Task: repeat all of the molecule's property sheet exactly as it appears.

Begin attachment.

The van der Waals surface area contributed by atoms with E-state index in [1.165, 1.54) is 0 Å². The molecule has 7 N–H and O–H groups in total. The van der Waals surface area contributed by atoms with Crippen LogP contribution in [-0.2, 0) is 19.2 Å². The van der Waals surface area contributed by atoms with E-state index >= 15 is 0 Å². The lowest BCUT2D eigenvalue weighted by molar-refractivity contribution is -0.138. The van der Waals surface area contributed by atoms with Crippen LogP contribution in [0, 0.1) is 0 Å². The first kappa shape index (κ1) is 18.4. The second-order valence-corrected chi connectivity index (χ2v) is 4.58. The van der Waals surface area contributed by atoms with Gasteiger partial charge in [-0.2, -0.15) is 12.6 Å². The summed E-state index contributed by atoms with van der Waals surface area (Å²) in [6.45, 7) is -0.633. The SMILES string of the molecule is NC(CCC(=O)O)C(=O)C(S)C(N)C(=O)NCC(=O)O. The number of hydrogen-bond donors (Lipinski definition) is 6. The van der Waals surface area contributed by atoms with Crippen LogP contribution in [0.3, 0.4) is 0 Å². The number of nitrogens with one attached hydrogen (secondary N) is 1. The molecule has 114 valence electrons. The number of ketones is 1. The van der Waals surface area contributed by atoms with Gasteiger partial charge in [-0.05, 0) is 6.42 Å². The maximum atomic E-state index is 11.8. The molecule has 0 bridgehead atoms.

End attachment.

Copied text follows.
The van der Waals surface area contributed by atoms with E-state index in [1.165, 1.54) is 0 Å². The molecule has 7 N–H and O–H groups in total. The van der Waals surface area contributed by atoms with Crippen LogP contribution in [-0.2, 0) is 19.2 Å². The van der Waals surface area contributed by atoms with E-state index >= 15 is 0 Å². The lowest BCUT2D eigenvalue weighted by molar-refractivity contribution is -0.138. The van der Waals surface area contributed by atoms with Crippen LogP contribution in [0, 0.1) is 0 Å². The first kappa shape index (κ1) is 18.4. The second-order valence-corrected chi connectivity index (χ2v) is 4.58. The van der Waals surface area contributed by atoms with Gasteiger partial charge in [-0.2, -0.15) is 12.6 Å². The summed E-state index contributed by atoms with van der Waals surface area (Å²) in [6.45, 7) is -0.633. The SMILES string of the molecule is NC(CCC(=O)O)C(=O)C(S)C(N)C(=O)NCC(=O)O. The number of hydrogen-bond donors (Lipinski definition) is 6. The van der Waals surface area contributed by atoms with Crippen LogP contribution in [0.3, 0.4) is 0 Å². The number of nitrogens with one attached hydrogen (secondary N) is 1. The molecule has 114 valence electrons. The number of ketones is 1. The van der Waals surface area contributed by atoms with Gasteiger partial charge in [-0.05, 0) is 6.42 Å². The maximum atomic E-state index is 11.8. The molecule has 0 bridgehead atoms.